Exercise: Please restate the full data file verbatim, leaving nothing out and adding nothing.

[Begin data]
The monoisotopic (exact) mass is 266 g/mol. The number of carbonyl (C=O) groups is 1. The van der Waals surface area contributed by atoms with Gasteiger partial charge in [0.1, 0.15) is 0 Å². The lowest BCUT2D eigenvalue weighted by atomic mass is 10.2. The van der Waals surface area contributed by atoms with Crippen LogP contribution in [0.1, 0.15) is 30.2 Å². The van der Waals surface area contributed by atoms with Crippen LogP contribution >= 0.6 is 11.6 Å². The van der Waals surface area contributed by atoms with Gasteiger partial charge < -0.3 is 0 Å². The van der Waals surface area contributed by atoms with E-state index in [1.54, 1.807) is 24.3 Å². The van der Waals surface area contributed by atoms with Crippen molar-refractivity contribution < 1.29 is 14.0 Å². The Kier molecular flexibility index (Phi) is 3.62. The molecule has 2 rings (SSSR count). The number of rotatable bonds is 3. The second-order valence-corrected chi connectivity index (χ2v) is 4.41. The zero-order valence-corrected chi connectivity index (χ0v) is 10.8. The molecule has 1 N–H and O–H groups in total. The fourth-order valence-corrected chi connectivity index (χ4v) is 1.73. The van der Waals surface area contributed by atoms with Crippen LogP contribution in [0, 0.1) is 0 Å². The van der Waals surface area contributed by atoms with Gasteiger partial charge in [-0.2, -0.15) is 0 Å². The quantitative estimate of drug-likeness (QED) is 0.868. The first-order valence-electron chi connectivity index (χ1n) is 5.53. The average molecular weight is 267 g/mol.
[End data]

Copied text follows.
The monoisotopic (exact) mass is 266 g/mol. The number of carbonyl (C=O) groups is 1. The van der Waals surface area contributed by atoms with Gasteiger partial charge in [0.1, 0.15) is 0 Å². The lowest BCUT2D eigenvalue weighted by atomic mass is 10.2. The van der Waals surface area contributed by atoms with Crippen LogP contribution in [0.1, 0.15) is 30.2 Å². The van der Waals surface area contributed by atoms with Crippen LogP contribution >= 0.6 is 11.6 Å². The van der Waals surface area contributed by atoms with Gasteiger partial charge < -0.3 is 0 Å². The van der Waals surface area contributed by atoms with E-state index in [1.54, 1.807) is 24.3 Å². The van der Waals surface area contributed by atoms with Crippen molar-refractivity contribution < 1.29 is 14.0 Å². The Kier molecular flexibility index (Phi) is 3.62. The molecule has 2 rings (SSSR count). The number of rotatable bonds is 3. The second-order valence-corrected chi connectivity index (χ2v) is 4.41. The zero-order valence-corrected chi connectivity index (χ0v) is 10.8. The molecule has 1 N–H and O–H groups in total. The fourth-order valence-corrected chi connectivity index (χ4v) is 1.73. The van der Waals surface area contributed by atoms with Crippen LogP contribution in [0, 0.1) is 0 Å². The van der Waals surface area contributed by atoms with Gasteiger partial charge in [-0.2, -0.15) is 0 Å². The quantitative estimate of drug-likeness (QED) is 0.868. The first-order valence-electron chi connectivity index (χ1n) is 5.53. The average molecular weight is 267 g/mol.